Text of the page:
Posters by (left to right) David Gallo of Seattle, Darwin Fornés of Havana, and Shahrzad Changalvaee of Tehran, at Bumbershoot 2015.
Posters by (left to right) David Gallo of Seattle, Darwin Fornés of Havana, and Shahrzad Changalvaee of Tehran, at Bumbershoot 2015. COURTESY THE ARTISTS

People aren't governments. And so Daniel Smith's entire point was to unite ground-level urban cultures in nations that are politically or officially separated. Over the last decade, the Seattle designer traveled to Havana, Tehran, and Moscow, and collaborated with poster designers in each city to create exhibitions that would originate at Bumbershoot and then travel to those cities, if political conditions allow it. This year's rich and thoroughly engaging show is the biggest yet—a blockbuster pairing not two cities but three. Smith and his two co-curators from Havana and Tehran (Moscow is not included here) are kiddingly calling it The SHT Show.

I interviewed Smith last week, and got to see the show this morning at the Fountain Pavilion at Seattle Center (opening tonight). It includes 69 posters divided into 23 groups of 3. Each triptych has one poster from each city—Seattle, left, Havana, center, Tehran, right.

Sex in the cities: Chad Lundberg, Edel Rodriguez (Mola), and Iman Raad.
Sex in the cities: Chad Lundberg, Edel Rodriguez (Mola), and Iman Raad. Courtesy of the artists

Seattle's posters are the messiest, with visual static and fuzzy lines. They're detailed, ironic, nostalgic, and sometimes cartoonishly infantile, throwing back to funk and pop art. Havana's are mostly what you might associate with classic Latin American graphic design: bold, with solid forms, hard edges, and saturated colors. They're detailed, too, and the most straight-faced. Tehran's layered posters are the hardest to categorize. They have range and aesthetic ambition; they weave together script, photographic material, flat imagery, and 3D illusionism.

But Smith and his fellow curators, Pepe Menéndez and Iman Raad, would like you to notice similarities as much as differences. Their reason is simple. We don't really know each other yet as peoples. This is the first time Menéndez is traveling to the US; he couldn't get a visa for the Seattle-Havana show in 2006. In 2007, when Smith did the first Seattle-Tehran show, the exhibition itself was not able to travel to Iran after its Bumbershoot appearance. The political situation had gotten too dangerous. The SHT Show is scheduled to go to both cities in 2016, and "it's a huge deal to be hosted by an institution [in Tehran]," Smith said. The host will be a design school.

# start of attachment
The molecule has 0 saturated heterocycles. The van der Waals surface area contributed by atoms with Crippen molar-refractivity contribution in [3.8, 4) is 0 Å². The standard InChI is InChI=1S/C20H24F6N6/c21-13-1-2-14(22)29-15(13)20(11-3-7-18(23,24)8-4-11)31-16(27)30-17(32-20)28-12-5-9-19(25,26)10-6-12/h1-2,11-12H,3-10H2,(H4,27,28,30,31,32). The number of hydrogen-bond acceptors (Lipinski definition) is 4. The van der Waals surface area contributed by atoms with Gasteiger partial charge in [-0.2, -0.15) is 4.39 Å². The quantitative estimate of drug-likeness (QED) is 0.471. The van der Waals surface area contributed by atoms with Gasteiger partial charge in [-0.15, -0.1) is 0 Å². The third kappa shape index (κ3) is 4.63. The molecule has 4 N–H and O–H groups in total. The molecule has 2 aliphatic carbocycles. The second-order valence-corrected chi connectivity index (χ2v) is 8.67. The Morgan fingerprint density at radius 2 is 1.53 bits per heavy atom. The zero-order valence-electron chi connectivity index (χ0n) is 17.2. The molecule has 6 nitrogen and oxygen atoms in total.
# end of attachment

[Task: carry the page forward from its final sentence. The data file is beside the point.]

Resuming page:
"Most people haven’t imagined what people do in Iran, versus, 'Oh, they’re an enemy,'" Smith told me. The lives of ordinary Iranians, and Cubans for that matter, don't "show up in our news. When you actually show up and meet people, it’s different. You would never think about bombing them. We’re the same on this basic level."

Similarities appear in subject as well as style. Seattle's fuzziness and detail was attractive to Cuban designers back in 2006, so they began incorporating it along with their new technological experiments.

"In the past, they’d use hand-cut screens, so they didn’t have the texture," Smith explained. "Now they’re getting more of the digital or photographic screens. If you see the first set at the top [of the show's web site, where all the posters are visible], see the masked wrestler? All of the texture in that red—that’s a thing they would attribute to seeing the show from Seattle. If you scroll down, to the Oliver Stone film [the poster for South of the Border], that’s more traditional Cuban design, those solid colors."

In Cuba, Smith said, it's not legal to post posters on the streets. They're shown in galleries or theaters, traded, or sold to tourists. In Tehran, as in Seattle, posters proliferate on streets, where the designs respond to "the scale of the city: huge boulevards, monstrous overpasses, huge pillars."

One triptych demonstrates three approaches to naked bodies and to sexuality.

The Seattle contribution, by Chad Lundberg, is a poster for a pop band called Nude, playing at Capitol Hill Block Party. The whole poster is a single color—Crayola's white-people-flesh color—except the bottom center tip of the paper, where a patch of wiry pubic hair rises in a flare, and spells out the band name. The sex is peekaboo, hippie and puritan at once.

From Havana, there's a black, masculine-looking body on its knees by Edel Rodriguez (Mola), with lines that suggest the movements of every fiber of muscle. Bright white text crowds at the genitals, forming the fan shape of a vaginal V. Those letters spell En el cuerpo equivocado, a documentary about the first transgender woman to have reassignment surgery in Cuba in 1988. The design is clear, political, and beautiful.

Tehran curator Raad worried that the Nude poster from Seattle would be too overtly genital to show in Tehran. But meanwhile, Raad's contribution to the sex-and-nudity triptych is a completely unmistakable evocation of a vaginal V with a labial gap at the center. The shape of the gap is so irregular that it's delightfully obscene. Yet it's also perfectly abstract for deniability purposes. The poster advertised a feminist art show, Raad explained, and as long as the naked parts were clothed in the code of abstraction, they were just fine.

This fall, Raad began graduate school in art at Yale. Maybe, someday, global culture will be so soupily mixed up that everything will look more or less the same. But for now, The SHT Show is the best of both worlds of separation and connection.